Promising New Research
On Moving Past Paralysis

October 25, 2022

Michel Roccati

Electrical stimulation that uses a newly designed implant to repair and restore injured nerves may have the potential to transform the lives of people living with spinal cord injuries. 

A clinical trial conducted by NeuroRestore, a research and treatment center in Lausanne, Switzerland, was recently reported in the respected scientific journal, Nature Medicine.  The study had highly promising results–even allowing some patients with complete spinal cord injuries to walk again.

Unlike previous studies that were required to use FDA-approved stimulators designed for pain, this study tested a device specific to the spinal cord, which was longer and wider in order to cover more spinal cord nerve roots and provide more stimulation options.  The device was implanted in three young men with paraplegia below the level of their injury.  The device generated electric signals designed to replace missing signals from the brain which stimulated stepping and climbing stairs.

Study participants worked with scientists to determine optimal stimulation settings. Michel Roccati said, “We found a setting that allowed me to stand up and see my body standing in the mirror in front of me. It was very emotional moment.”

Also on the first day, Roccati was able to take steps with stimulation using a harness. And then, after intense practice (four to five sessions a week for one to three hours), he was able to walk with the help of a walker. All participants also reported improvement in strength without the stimulator, which suggested some brain signals may have been restored.

The next phase of research will expand the trials to determine who will benefit from stimulation and how much improvement can be made for injuries. While it will take time for the technology to reach the public, the results are promising. Roccati says he no longer needs to ask friends to help him up and down stairs and feels more energetic. “Now, after the implant, I am another type of person.”

5 responses to “Promising New Research”

  1. I was told I have myelitis I can’t walk is been 4 years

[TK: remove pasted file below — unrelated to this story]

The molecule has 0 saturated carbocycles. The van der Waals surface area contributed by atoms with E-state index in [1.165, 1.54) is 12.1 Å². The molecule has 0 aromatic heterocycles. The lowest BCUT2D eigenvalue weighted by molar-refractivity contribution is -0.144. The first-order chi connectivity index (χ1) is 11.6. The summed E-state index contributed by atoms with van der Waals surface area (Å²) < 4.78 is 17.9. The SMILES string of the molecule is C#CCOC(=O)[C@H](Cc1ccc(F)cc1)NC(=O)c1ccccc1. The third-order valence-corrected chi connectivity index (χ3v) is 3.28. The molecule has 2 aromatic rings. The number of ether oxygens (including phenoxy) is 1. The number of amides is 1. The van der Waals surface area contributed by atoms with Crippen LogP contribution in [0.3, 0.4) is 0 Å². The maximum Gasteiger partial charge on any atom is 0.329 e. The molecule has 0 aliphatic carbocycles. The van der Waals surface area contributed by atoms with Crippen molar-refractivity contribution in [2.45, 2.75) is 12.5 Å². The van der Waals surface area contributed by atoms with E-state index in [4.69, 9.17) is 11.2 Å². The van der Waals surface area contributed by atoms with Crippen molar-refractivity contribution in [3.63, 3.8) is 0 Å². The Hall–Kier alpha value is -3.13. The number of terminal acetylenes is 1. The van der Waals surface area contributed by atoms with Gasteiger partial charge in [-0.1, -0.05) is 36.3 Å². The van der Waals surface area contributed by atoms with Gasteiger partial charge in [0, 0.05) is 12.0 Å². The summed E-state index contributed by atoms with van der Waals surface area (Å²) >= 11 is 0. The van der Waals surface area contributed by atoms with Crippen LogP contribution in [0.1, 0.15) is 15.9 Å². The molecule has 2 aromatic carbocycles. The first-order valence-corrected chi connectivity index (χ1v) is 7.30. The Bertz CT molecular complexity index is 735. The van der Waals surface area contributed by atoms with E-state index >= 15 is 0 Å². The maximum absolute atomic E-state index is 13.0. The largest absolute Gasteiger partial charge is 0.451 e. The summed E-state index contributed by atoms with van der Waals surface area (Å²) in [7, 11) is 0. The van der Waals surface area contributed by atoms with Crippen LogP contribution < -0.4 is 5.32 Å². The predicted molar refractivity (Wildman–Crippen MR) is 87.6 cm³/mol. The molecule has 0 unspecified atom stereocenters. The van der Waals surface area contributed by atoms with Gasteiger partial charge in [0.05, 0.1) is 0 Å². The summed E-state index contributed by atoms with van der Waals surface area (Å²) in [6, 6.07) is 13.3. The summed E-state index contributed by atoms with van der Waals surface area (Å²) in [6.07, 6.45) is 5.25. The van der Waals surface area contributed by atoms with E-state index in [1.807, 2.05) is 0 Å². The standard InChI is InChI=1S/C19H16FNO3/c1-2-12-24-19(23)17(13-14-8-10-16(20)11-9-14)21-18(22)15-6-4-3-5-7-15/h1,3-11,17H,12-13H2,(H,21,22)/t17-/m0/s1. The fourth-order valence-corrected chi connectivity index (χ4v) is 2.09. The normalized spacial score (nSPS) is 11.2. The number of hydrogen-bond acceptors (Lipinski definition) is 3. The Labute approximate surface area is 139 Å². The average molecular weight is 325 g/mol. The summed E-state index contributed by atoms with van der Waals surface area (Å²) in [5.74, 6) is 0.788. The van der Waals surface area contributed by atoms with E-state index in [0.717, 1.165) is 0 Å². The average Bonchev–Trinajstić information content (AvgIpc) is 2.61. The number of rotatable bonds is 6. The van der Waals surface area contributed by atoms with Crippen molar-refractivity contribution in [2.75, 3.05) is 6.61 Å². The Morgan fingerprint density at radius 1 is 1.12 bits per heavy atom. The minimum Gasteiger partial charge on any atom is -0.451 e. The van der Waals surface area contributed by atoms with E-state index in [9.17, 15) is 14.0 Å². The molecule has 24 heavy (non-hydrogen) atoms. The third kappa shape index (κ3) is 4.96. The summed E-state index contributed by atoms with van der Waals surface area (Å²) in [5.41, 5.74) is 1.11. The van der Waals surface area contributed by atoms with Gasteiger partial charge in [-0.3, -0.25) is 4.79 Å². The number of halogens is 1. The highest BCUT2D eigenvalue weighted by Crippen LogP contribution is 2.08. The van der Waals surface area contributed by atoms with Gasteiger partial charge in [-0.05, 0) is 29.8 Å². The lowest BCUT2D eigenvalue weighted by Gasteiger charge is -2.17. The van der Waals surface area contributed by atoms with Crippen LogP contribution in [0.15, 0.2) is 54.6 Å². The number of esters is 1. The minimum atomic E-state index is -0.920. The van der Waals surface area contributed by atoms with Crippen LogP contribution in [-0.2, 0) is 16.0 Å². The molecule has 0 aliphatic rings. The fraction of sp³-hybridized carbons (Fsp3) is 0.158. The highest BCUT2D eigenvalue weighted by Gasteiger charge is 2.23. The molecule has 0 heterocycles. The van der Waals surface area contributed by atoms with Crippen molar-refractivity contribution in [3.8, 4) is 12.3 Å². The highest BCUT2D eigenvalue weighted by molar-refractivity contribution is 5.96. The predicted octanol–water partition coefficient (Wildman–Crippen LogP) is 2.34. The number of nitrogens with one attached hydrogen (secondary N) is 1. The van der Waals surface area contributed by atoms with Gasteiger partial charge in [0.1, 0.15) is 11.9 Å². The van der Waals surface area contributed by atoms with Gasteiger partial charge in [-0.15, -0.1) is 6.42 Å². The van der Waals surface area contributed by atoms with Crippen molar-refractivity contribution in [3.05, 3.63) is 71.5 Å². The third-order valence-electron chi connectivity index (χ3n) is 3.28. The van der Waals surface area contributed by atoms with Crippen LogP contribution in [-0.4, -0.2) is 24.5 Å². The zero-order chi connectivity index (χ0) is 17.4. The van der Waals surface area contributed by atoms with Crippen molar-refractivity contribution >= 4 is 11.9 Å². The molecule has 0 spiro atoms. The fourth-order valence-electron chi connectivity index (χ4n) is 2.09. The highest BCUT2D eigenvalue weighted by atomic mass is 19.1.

2. Brian Bagnall says:

    I had spinal operation in 1996. All went well until recently, I have a permanent pain in the grone of my left leg. The doctor told me there is nothing that can be done due to my age. I am 81 years old. I’ve been taking pills for the pain.The problem seems to be worse at night.

  3. Nadine says:

    Spinal mengioma tumour. T123.
    2 operations. First one I walked again fully mobile. Second one caused paraplegia.
    I have movement and believe I could walk again.
    I am 79 and strong and fit.
    I live in South Africa.
    What is the potential?

  4. Ricardo Valencia says:

    Tengo lesión medular
    Puede darme informes de la operación que ofrecen

  5. Chris Boyle says:

    Fifty-five years ago, in 1967 I was a Guinea Pig used in an experiment where electrodes were taped to certain muscles in my legs – eg. Quads and Hamstrings – and the current would invoke a spasm.
    Using elbow crutches to stabilize me, I was able to ‘walk’ without calipers or braces!
    I broke my neck in a Zip-Line accident on Thursday the 20th of July in 1967.
    I was 16 years old. I am now 72.
    Laminectomy C6 – 7 and T1 – 2 – and 3
    The ability to walk by invoking the spasms lasted almost thirty years.
    The electrics genius was a man called Colin Ruch. He worked in the laboratory at the HF Verwoerd Hospital in Pretoria, South Africa.
    I am now confined to a motorised wheelchair.
    It is heartening to see that the desire to get Spinal Injured people mobile still continues!
    Oh, and if you’re wondering why this success was never chronicled, it was because Chris Barnard pioneered the World’s First Heart Transplant at this time!
    He stole my thunder!

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